All of these clues can help identify patterns, behaviors, risks and possible failures, the early detection of which can save many problems, and money, to organizations. These kinds of events are what we call complex events. And CEP is the technology that allows us to detect and process them in an event driven architecture such as the one that promotes the SOA strategy.
CEP allows us to incorporate complex business logic into our services, insofar as they respond to the arrival of complex business events. In a very simplified way, CEP acts as a filter in the event input, working on what is known as an event cloud. It also includes an adapted version of SQL that lets you launch real-time queries to the event cloud, segmenting the event stream into temporary windows.
The result of these queries are complex events, such as the examples mentioned above: trends, series, absences, behaviors … that allow us to incorporate our complex orchestrations for efficient stock management, fraud detection, defaults detection , etc etc.
With a Business Rules Management System (BRMS), we can also maintain and independently manage the simple and complex business rules that will be applied in the orchestrations of the identified events. In this way we can extract these decisions from transactional information systems that depend on third parties, achieving the advantages mentioned above, and maintain their life cycle effectively according to what the business is determining.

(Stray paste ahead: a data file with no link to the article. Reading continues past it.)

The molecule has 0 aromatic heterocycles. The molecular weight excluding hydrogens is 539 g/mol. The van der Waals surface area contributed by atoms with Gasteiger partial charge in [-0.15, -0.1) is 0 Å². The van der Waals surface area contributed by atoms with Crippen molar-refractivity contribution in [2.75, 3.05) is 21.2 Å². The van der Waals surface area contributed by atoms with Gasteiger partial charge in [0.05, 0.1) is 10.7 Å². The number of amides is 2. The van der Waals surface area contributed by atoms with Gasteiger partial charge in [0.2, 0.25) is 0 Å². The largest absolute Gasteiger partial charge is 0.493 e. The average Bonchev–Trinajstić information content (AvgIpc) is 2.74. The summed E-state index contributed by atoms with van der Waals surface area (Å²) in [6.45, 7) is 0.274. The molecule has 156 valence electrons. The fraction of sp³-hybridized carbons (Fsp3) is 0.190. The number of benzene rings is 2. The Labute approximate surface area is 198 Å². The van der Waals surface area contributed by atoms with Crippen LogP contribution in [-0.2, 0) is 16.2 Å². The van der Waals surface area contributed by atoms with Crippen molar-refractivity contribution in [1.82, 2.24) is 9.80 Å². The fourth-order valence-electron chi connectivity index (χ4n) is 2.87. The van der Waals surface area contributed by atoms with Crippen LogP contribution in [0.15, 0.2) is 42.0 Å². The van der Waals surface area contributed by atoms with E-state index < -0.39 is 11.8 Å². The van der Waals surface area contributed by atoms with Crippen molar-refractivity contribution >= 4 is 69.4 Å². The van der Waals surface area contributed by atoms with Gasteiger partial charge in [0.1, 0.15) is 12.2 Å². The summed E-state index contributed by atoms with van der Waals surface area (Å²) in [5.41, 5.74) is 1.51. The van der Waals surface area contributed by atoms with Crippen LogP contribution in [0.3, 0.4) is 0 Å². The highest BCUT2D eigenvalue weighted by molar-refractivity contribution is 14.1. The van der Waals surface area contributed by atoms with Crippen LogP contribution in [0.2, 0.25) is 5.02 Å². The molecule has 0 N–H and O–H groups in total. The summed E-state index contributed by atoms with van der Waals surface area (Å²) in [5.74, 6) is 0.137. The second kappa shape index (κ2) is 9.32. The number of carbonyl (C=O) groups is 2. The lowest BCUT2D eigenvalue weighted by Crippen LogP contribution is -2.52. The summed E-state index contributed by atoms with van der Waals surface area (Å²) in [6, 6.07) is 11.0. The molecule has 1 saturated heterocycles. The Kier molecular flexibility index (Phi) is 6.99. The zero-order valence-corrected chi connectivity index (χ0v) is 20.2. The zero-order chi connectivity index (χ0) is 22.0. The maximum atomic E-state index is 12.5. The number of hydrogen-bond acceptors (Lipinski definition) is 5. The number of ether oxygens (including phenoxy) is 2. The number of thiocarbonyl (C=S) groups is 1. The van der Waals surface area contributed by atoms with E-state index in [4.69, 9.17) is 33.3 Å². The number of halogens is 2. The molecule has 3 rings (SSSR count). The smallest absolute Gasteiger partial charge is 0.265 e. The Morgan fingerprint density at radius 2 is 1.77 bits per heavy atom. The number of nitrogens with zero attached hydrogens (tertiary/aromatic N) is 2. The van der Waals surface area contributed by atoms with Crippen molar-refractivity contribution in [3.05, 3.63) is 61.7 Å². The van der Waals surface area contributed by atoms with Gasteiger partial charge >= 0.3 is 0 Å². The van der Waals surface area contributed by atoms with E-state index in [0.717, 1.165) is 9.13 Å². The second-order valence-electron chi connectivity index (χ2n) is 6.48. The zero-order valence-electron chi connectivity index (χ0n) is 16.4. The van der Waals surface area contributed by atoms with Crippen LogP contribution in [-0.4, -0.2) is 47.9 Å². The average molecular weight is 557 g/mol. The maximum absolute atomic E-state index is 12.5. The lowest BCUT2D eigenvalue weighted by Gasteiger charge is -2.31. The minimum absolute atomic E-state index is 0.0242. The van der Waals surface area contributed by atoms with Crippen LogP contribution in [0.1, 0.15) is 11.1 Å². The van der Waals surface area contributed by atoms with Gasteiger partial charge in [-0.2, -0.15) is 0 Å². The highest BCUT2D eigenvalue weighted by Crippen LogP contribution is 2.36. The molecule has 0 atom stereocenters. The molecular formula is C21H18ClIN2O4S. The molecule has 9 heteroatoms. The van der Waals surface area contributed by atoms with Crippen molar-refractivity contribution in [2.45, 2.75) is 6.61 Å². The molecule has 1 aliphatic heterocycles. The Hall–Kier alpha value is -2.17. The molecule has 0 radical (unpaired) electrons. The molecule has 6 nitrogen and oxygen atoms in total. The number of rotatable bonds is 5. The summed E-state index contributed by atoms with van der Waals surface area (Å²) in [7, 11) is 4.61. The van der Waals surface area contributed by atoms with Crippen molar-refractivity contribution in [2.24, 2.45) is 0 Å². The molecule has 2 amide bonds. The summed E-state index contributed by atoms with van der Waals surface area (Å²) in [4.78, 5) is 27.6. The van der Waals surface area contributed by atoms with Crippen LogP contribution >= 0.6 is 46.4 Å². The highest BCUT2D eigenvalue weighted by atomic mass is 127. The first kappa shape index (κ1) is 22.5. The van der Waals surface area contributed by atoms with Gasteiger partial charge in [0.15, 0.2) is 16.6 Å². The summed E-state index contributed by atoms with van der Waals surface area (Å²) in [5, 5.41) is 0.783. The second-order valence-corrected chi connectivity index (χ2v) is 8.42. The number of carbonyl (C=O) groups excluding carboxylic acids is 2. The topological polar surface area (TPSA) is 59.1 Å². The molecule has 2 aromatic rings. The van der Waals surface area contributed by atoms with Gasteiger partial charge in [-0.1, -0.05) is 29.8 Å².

CEP y Business Intelligence.
When the CEP and BRMS couple reach a higher value, is when we start to look for high added value information for business decisions.
Of all the events that can be received from the different trigger systems, only some of them, depending on certain conditions, may be relevant to certain business needs. And as we said above, sometimes the most relevant for the business are not the events themselves, but their behavior in a certain space of time.
CEP can identify complex patterns of events, and pass to BRMS only those that comply with that first sieve, allowing to analyze only information of interest for the complex rules that the business requires to control. The processing of the complex events that CEP allows, and the management of complex business rules that automate the decision-making process of high strategic value, are two of the centerpieces of the Business Intelligence systems.
The applications of CEP are endless: think for example of insurance fraud prediction systems, prediction of bank defaults, prediction systems for readmissions or pharmaceutical expenditure on health, etc, etc., etc.
All the business intelligence needed to detect likely cases from millions of customers and users is in the hands of the organization with a service-oriented architecture, keeping the event processing rules adequate to identify the Events of interest, and managing them outside the third party systems.
Flexibility, agility and response time to changes in priorities and business needs will be much greater.